Perhaps then a new culture will begin.
Vic Barlow might be right when he says 'good luck with that' but as nothing else here works perhaps we might surprise ourselves and realise that optimism is sometimes better than pessimism!

Mike DJ
David Hadfield
Wednesday 7th March 2018 at 3:02 pm
This scheme just won't work ..... Why ?
Because irresponsible dog owners will not register their dogs and certainly will not pay £20 for the privilege ...... Thus, the culprits and their dogs will never be found.
Furthermore, who in their right mind is going to scoop up dog mess found in the street or in the park and send it to the council for analysis ...... it just ain't gonna happen !!!!
Mike Dudley-Jones
Wednesday 7th March 2018 at 4:50 pm

So why does it work in other parts of the Country?
Lucy Allen
Wednesday 7th March 2018 at 9:28 pm
I noticed a few weeks ago that the dog poo bin at the bottom of the path by station is not there anymore ? Why is this ?
Duncan Herald
Thursday 8th March 2018 at 7:53 am
There are two solutions offered above.
The one put forward by Mike D.J.& Craig B., which is complicated and is unlikely to be set up any time soon and the 'put bins into the Edge' suggestion.
Is the 'bins' answer possible?
My experience of the Edge is that most dog-walkers stick to the paths, as do their dogs mostly. So bins might only be needed along the paths. So not that many bins perhaps?
Would the N.T. object to bins being installed? That is surely something that either Craig (as a C.E. Councillor) or Mike (as a Parish Councillor) could find out for us?
Who might bear the cost of putting in bins?
Would the N.T. pay? See above re. asking.OR might the Parish Council pay? There is a precedent: the present Parsh Council paid to put table tennis facilities into the park (about £3,000?) and the previous Parish Council paid for (to buy and to install) the brightly coloured seats in the park, to replace vandalised ones (sorry, can't recall the cost).
Given the complications re. the £20/chip proposal, might it be seen as a good idea to try the 'bins' proposal?
The cost/time of emptying any bins? Surely not especially arduous?

Just a question : is the £20/chip proposal a Mike/Craig idea or a Parish Council proposal?

Last, can the idea that dog poo is a health hazard be stopped? Alderley dogs are de-wormed, de-fleaed, de-ticked, taked to a vet for check-ups etc. etc. I fancy that Alderley dogs are healthier than Alderley people?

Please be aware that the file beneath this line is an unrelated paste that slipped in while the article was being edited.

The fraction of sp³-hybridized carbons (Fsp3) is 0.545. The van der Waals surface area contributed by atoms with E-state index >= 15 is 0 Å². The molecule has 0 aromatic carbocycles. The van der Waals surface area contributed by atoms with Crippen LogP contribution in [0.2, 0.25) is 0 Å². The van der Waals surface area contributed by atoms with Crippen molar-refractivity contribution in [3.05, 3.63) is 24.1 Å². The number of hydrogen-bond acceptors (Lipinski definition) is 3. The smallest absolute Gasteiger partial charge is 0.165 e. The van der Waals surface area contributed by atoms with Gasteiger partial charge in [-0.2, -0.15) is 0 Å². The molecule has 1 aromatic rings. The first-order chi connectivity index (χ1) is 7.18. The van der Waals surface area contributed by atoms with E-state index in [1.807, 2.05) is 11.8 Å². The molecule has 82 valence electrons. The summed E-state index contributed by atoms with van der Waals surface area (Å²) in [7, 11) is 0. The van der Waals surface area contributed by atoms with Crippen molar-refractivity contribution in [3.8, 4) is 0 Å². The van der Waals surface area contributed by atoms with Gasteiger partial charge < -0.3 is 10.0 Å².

If you worry about poo and health, consider the poo of the wild creatures, most of which are shot through with parasites!
Craig Browne
Thursday 8th March 2018 at 11:20 pm
Hi Duncan,

I believe Chris Widger (National Trust Warden, The Edge) has already addressed many of your questions, on a separate thread - nevertheless, I have followed them up with him, just to satisfy myself as to the Trust’s position.

The Trust consider that the provision of any bins would effectively invite people to bring their litter to the Edge, with the Trust then incurring the disposal costs. As an independent charity, entirely funded by membership subscriptions, the Trust seeks, as far as possible, to prioritise limited resources towards conservation management of the sites in their care.

Undertaking the management of dog waste bins and disposal of waste, would, in the Trust’s view, impact hugely on its core purpose. The small ranger team also cover 16 further sites across the county. Only 2 of the rangers are based at Alderley Edge and they are responsible for 5 further sites across Cheshire East.

We were approached by StreetKleen (Dog DNA company) some weeks ago and at this point in time, we are simply seeking further details regarding the service they offer, which is why we have invited them to address the Parish Council meeting on Monday. At the current time, there is no formal proposal, either by individual councillors, or by the Parish Council as a whole.

Finally, could I just correct your point regarding the table-tennis tables in the park? They were not funded by the Parish Council, but with the same Section 106 monies that were also used to pay for the replacement of the infant playground and the installation of the bicycle stand near the Ryleys Lane entrance to the park, following consultation with our Youth Council.

Kind regards,
Tony Haluradivth
Monday 12th March 2018 at 7:19 pm
Make the dog owners pay. Why should this be offloaded on to those who do not own pets. Though I agree only decent responsible owners will join. A very good idea in principle and good luck with it. There is a revenue goldmine for CEC if they increased penalties and paid for more enforcement instead of baiting motorists go for these dog owning miscreants . BTW if the owner of the Boxer dog walking unleashed on Heyes Lane or Davey Lane is following this thread I have applied industrial strength chlorine to the area by our front door area which they recently fouled (our property on our tarmac) as Jeyes fluid doesn't deter them nor does that "namby pamby" dried stuff the RSPCA suggest. Perhaps I am getting it wrong and I am supposed to be honoured by a Boxer fouling our property entrance. And perhaps I should be giving him a biscuit as a reward. I have to remove the mess each time so you may harvest as much DNA as you like if this sensible scheme takes off. Meanwhile I will photograph any offending dogs and owners and send them to the Council. As we no longer have a village stocks I am all for naming and shaming these utterly selfish folk who revel in giving responsible dog owners a bad name.